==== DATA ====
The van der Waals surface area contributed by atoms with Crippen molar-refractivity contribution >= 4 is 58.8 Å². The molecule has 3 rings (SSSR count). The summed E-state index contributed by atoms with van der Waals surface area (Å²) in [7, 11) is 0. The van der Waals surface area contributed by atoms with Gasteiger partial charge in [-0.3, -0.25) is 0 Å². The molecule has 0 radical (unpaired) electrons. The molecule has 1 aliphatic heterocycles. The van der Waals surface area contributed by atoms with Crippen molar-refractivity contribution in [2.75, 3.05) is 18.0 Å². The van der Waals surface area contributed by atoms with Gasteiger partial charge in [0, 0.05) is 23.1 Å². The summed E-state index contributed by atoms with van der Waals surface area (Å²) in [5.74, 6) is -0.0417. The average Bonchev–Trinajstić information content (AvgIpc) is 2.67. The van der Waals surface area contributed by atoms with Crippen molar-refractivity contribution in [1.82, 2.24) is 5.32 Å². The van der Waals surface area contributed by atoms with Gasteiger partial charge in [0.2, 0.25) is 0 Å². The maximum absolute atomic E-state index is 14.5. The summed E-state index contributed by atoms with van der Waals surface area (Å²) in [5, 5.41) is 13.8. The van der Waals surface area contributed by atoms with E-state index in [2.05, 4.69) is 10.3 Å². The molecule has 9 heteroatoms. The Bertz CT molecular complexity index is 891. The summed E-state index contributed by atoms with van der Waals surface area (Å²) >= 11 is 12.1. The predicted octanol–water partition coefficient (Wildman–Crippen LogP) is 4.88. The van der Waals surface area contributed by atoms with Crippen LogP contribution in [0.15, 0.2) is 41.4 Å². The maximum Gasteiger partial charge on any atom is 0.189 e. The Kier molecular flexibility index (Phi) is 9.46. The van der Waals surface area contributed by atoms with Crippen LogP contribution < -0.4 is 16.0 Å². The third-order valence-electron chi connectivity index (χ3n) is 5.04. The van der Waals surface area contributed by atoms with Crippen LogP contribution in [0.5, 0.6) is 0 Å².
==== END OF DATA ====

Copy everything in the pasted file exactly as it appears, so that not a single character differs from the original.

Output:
The van der Waals surface area contributed by atoms with Crippen molar-refractivity contribution >= 4 is 58.8 Å². The molecule has 3 rings (SSSR count). The summed E-state index contributed by atoms with van der Waals surface area (Å²) in [7, 11) is 0. The van der Waals surface area contributed by atoms with Gasteiger partial charge in [-0.3, -0.25) is 0 Å². The molecule has 0 radical (unpaired) electrons. The molecule has 1 aliphatic heterocycles. The van der Waals surface area contributed by atoms with Crippen molar-refractivity contribution in [2.75, 3.05) is 18.0 Å². The van der Waals surface area contributed by atoms with Gasteiger partial charge in [0, 0.05) is 23.1 Å². The summed E-state index contributed by atoms with van der Waals surface area (Å²) in [5.74, 6) is -0.0417. The average Bonchev–Trinajstić information content (AvgIpc) is 2.67. The van der Waals surface area contributed by atoms with Crippen molar-refractivity contribution in [1.82, 2.24) is 5.32 Å². The van der Waals surface area contributed by atoms with Gasteiger partial charge in [0.2, 0.25) is 0 Å². The maximum absolute atomic E-state index is 14.5. The summed E-state index contributed by atoms with van der Waals surface area (Å²) in [5, 5.41) is 13.8. The van der Waals surface area contributed by atoms with E-state index in [2.05, 4.69) is 10.3 Å². The molecule has 9 heteroatoms. The Bertz CT molecular complexity index is 891. The summed E-state index contributed by atoms with van der Waals surface area (Å²) >= 11 is 12.1. The predicted octanol–water partition coefficient (Wildman–Crippen LogP) is 4.88. The van der Waals surface area contributed by atoms with Crippen LogP contribution in [0.15, 0.2) is 41.4 Å². The maximum Gasteiger partial charge on any atom is 0.189 e. The Kier molecular flexibility index (Phi) is 9.46. The van der Waals surface area contributed by atoms with Crippen LogP contribution < -0.4 is 16.0 Å². The third-order valence-electron chi connectivity index (χ3n) is 5.04. The van der Waals surface area contributed by atoms with Crippen LogP contribution in [0.5, 0.6) is 0 Å².